Pay equality reaches professional surfing

When Carissa Moore of Hawaii won the Pro France surfing event last year she received a $60,000 check.

Meanwhile, her male counterpart, Gabriel Medina of Brazil, cashed one for $100,000.

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Same place (Landes, Nouvelle-Aquitaine) and same dates (Oct. 7-18), but vastly different paychecks.

So, the World Surf League’s announcement Wednesday that equal prize money will be awarded at all WSL-controlled events, beginning with the 2019 season, is welcome — and overdue — news.

It stands as acknowledgement of some hard-won recognition in an emerging sport and, hopefully, an impetus for others in the industry to pick up their pace.

“It is more than just prize money, it was a huge statement and what it represents to be respected as an elite athlete on the same level as the men,” Moore, a three-time world champion, said in a telephone interview.

“Surfing has been a very male-dominated sport. When I first started out I was the only girl in the lineup at times.” Moore said. “Sometimes it is still a struggle to get waves with all the guys out there. But this (policy change) says a lot and the guys are very supportive of the decision.”

In a post on The Players’ Tribune, six-time world champion Stephanie Gilmore wrote, “Today, I feel proud to be a surfer. Well, I’m always proud to be a surfer. But today is a little different. Today, something pretty special is happening. Today, the World Surf League is announcing that it will award equal prize money to male and female surfers for every WSL event in the 2019 season and beyond, making it the first and only U.S. — based sport league to achieve pay equality.”

Gilmore wrote, “I didn’t ever really think about the difference between how male and female surfers were treated until after the 2010 season. I had just won my fourth world championship in only my fourth year as a professional — something I’m proud to say has never been done by any other surfer, male or female. I was in discussion with some of my potential sponsors — it was like they didn’t appreciate the fact that I had just won four straight world championships.”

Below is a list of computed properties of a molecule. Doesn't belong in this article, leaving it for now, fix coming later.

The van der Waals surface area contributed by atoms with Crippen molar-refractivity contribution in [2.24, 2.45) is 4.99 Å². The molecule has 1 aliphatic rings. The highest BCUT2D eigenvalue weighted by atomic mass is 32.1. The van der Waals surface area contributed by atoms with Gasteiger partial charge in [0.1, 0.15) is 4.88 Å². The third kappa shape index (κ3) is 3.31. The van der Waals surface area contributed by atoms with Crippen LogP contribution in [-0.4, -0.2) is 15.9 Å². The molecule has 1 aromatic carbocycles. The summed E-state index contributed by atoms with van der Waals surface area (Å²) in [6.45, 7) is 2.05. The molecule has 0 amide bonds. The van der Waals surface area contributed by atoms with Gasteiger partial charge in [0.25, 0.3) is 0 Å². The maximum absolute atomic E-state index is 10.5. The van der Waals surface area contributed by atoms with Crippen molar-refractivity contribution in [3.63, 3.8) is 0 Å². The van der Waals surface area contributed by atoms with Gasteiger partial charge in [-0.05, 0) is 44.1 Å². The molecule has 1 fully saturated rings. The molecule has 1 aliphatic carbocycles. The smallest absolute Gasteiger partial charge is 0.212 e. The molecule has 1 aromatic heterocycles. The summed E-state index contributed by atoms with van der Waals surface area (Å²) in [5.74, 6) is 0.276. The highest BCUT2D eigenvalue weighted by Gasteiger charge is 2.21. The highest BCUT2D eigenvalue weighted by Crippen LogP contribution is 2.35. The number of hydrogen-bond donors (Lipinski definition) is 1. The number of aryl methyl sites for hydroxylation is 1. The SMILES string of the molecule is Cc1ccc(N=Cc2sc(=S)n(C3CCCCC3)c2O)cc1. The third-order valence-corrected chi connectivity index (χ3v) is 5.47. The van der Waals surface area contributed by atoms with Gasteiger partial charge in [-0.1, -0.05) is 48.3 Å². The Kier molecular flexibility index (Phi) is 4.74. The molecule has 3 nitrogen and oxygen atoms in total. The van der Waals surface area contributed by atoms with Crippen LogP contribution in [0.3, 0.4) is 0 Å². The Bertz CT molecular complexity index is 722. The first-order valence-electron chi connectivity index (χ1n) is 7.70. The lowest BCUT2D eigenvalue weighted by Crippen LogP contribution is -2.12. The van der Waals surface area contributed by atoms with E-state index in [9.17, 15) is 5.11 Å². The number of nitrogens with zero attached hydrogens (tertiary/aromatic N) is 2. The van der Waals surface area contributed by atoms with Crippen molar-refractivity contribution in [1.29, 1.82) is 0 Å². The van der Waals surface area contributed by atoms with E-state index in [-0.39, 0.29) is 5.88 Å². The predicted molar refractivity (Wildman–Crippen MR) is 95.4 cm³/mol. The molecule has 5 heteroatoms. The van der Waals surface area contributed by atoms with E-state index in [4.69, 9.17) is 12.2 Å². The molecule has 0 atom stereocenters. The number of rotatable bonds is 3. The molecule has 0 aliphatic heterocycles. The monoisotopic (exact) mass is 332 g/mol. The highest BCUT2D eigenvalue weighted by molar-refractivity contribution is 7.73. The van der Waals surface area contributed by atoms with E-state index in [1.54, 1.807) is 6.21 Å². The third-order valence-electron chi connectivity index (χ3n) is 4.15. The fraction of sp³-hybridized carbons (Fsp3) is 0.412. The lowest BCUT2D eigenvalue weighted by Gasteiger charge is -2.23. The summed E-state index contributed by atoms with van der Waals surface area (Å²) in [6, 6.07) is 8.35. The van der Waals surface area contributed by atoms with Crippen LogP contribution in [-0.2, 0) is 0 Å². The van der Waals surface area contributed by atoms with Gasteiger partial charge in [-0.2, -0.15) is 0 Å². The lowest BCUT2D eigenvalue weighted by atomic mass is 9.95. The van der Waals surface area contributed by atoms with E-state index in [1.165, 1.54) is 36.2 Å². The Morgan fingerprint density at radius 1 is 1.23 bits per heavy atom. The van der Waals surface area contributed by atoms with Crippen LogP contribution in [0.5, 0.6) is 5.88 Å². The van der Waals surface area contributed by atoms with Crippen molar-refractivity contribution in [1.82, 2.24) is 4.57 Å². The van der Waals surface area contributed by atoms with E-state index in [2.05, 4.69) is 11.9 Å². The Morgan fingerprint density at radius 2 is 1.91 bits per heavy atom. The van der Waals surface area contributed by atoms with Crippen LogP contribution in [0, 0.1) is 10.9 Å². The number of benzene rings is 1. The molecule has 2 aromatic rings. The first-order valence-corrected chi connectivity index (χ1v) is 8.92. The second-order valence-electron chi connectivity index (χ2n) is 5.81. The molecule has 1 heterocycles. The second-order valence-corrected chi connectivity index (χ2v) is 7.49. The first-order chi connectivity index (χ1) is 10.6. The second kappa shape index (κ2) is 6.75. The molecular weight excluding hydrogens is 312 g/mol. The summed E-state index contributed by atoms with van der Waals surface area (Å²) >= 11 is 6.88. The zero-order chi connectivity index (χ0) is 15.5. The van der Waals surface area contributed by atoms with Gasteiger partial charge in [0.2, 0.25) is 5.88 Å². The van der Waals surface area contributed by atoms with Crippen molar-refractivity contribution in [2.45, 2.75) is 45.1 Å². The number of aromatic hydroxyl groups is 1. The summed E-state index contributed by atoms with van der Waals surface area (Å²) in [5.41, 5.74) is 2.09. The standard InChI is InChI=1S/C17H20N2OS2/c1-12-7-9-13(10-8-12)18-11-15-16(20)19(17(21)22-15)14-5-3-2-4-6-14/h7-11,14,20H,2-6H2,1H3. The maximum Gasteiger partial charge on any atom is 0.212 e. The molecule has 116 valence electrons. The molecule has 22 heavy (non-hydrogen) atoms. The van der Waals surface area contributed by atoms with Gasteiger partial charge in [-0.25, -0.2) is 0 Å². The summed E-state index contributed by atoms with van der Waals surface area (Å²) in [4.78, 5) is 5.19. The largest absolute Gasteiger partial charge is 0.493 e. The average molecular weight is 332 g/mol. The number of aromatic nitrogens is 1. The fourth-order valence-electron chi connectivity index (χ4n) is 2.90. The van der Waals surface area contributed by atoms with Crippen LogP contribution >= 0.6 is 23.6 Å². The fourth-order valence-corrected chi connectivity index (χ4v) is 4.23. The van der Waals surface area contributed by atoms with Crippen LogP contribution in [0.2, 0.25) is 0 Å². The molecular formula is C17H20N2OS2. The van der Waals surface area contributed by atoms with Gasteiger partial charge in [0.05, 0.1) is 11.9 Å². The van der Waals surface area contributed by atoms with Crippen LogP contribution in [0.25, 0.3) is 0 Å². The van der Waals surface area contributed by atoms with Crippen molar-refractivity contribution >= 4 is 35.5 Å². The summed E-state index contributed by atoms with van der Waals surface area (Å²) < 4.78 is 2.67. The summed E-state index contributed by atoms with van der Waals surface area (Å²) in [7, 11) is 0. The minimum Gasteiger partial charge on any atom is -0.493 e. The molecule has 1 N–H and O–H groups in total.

Gilmore said, “I just remember thinking, ‘Why is my world title worth less than theirs?’ “

Why, indeed, the Committee for Equity in Women’s Surfing wondered while advocating for a full-fledged women’s division at Mavericks and equal purses. As Maui’s Paige Alms won the 2016 and ‘17 Big Wave Championship at Pe’ahi but took home less than the men’s runner up, “We said, ‘we think you should do it, across the board, for all your events,’ ” said Sabrina Brennan, whose CEWS took the issue to the California State Land Commission and Coastal Commission, which award permits.

“We are in a time of change and receiving this news today, left me feeling so proud, supported and exteremely grateful to be a woman in surfing,” Alms said in a text.

The WSL said it has raised purses annually since taking over operation in 2014 so that the average purse per surfer this year will be $16,883 for each male and female surfer in championship events. Though, 36 men draw paychecks, twice as many as women.

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Sophie Goldschmidt, the WSL’s CEO, said of the 2019 pledge, “This is the latest in a series of actions the League has undertaken to showcase our female athletes, from competing on the same quality waves as the men, to better locations, and increased investment and support.”

Moore said, “Over the past couple of years they have worked hard to give us new opportunities. This is a whole other level. I think it says a lot to the next generation, that they have something to look forward to and work towards.”